Waterbirds of the Macquarie Marshes

Waterbirds of the Macquarie Marshes

Loss of flooding: declines in waterbird communities and breeding events

More than ten years have passed since researchers first identified significant declines in species richness, abundances and number of broods and nests in breeding colonies. Waterbird community composition has also changed. These changes are primarily associated with the reduction in flooding in the Macquarie Marshes. Environmental management aims to increase flooding via environmental water allocations and buying back irrigation licenses. There has not been a breeding event in the Macquarie Marshes since 2000.

Given the significant declines in waterbird diversity, abundance and breeding that have occurred with the reduction in flooding to the Macquarie Marshes, a goal of our current research is to develop a decision support system that allows managers to predict the response of waterbird communities to specified environmental allocations (quantity, timing and habitats inundated). This model will be populated by data from historical records, but also depends on ongoing research to understand; the habitats utilised by waterbirds, particularly for feeding; the food items consumed by waterbirds and; the condition and breeding success of waterbirds under different flood scenarios.

Colonial bird breeding events: food for thought

To date research on waterbirds in the Macquarie Marshes has focussed on the relationship between flooding and community structure (abundance and species richness) and the size and frequency of breeding events by colonial species (e.g. glossy ibis Plegadis falcinellus, Australian white ibis Threskiornis mollucca, straw-necked ibis Threskiornis spinicollis, intermediate egrets Egretta intermedia and rufous herons Nycticorra caledonicus). These studies provide some information on habitat associations, particularly the vegetation used at colonial breeding sites.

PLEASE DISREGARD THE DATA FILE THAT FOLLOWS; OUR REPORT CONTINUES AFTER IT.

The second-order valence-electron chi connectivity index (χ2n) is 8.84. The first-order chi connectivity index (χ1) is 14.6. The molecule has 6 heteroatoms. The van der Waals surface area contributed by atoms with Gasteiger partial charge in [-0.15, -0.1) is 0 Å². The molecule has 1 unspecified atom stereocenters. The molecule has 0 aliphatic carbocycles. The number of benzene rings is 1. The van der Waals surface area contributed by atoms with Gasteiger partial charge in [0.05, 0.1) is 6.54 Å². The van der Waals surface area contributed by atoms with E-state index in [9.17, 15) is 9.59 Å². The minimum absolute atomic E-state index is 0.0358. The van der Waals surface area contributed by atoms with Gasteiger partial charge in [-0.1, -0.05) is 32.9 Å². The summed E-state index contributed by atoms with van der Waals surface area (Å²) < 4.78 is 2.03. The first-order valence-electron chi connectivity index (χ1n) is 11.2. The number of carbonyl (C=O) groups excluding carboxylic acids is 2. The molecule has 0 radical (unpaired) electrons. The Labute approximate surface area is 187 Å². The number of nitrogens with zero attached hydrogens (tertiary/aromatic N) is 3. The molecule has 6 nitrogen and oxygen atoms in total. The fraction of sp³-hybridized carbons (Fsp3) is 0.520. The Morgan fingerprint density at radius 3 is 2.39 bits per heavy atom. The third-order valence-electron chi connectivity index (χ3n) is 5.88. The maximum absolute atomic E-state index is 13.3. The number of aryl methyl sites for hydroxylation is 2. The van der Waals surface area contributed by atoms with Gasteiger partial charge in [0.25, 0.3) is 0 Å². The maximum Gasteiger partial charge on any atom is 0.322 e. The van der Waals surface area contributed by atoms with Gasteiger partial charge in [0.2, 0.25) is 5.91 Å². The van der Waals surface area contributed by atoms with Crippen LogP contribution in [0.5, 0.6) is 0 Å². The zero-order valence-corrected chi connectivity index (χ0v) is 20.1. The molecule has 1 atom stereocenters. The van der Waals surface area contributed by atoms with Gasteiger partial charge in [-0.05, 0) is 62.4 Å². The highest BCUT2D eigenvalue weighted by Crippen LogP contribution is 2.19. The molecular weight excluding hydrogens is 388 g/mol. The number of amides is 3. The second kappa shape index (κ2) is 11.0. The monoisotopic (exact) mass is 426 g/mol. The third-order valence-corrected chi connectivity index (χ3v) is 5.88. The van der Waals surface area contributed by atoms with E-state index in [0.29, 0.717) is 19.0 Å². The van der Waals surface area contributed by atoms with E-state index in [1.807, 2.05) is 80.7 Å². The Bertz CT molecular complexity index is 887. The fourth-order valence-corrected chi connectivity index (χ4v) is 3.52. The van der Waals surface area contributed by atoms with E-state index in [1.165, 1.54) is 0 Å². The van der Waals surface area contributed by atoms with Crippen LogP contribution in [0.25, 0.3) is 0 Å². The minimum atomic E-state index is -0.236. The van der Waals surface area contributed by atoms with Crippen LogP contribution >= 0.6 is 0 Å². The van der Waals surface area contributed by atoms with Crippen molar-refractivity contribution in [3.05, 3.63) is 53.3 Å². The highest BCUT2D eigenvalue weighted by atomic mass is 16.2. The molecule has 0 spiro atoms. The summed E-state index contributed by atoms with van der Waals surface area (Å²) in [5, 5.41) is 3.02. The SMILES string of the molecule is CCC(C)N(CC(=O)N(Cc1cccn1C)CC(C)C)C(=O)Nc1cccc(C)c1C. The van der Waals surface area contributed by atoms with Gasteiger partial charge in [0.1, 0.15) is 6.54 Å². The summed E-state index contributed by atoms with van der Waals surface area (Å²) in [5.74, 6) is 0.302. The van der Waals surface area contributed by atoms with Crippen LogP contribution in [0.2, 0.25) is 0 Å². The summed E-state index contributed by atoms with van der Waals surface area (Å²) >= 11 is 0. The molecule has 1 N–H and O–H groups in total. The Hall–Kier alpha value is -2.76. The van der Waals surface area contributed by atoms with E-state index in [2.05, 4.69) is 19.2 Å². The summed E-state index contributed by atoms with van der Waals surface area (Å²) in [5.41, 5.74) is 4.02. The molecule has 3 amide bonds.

However there is little available information on the habitats waterbird species use for feeding, roosting and breeding, nor on the diet of waterbirds and how this might shift as floods rise, peak and fall and they gain condition before breeding. Is the arrival of different species after floods and the onset of their breeding linked to the succession of lower trophic levels (invertebrates, plants and fish)? Is there a lag in the arrival or development of breeding condition in piscivores compared to waterbirds that feed on invertebrates and plants? The planned research will address these gaps, providing information to managers on significant habitats for waterbirds within the Macquarie Marshes, their dietary needs and how the duration, timing and frequency of flooding influences availability of food items.

Waterbird movements: how far do they travel?

Waterbirds such as ibis move to arid-zone wetlands after floods, forming massive breeding colonies. They build up body resources on invertebrates, plants, frogs and fish that proliferate in recently inundated habitats. Eventually the wetlands dry and waterbirds either move away or die during the bust cycle. Unlike the annual breeding migrations in their northern hemisphere counterparts, the movements of arid-zone waterbirds both within and between the temporary wetlands that dot arid landscapes are nomadic. We don’t know how far the colonial waterbirds have travelled in between floods in the Macquarie Marshes, nor which other wetlands they depend on and whether birds breed at the same colony site throughout their lives. Our research aims to investigate movement and population connectivity in three species of ibis. This project will inform managers of the network of arid-zone wetlands and flooding patterns that must be maintained to sustain populations of ibis.

Research Program: 
Waterbirds
Research Themes: 
Rivers and Wetlands
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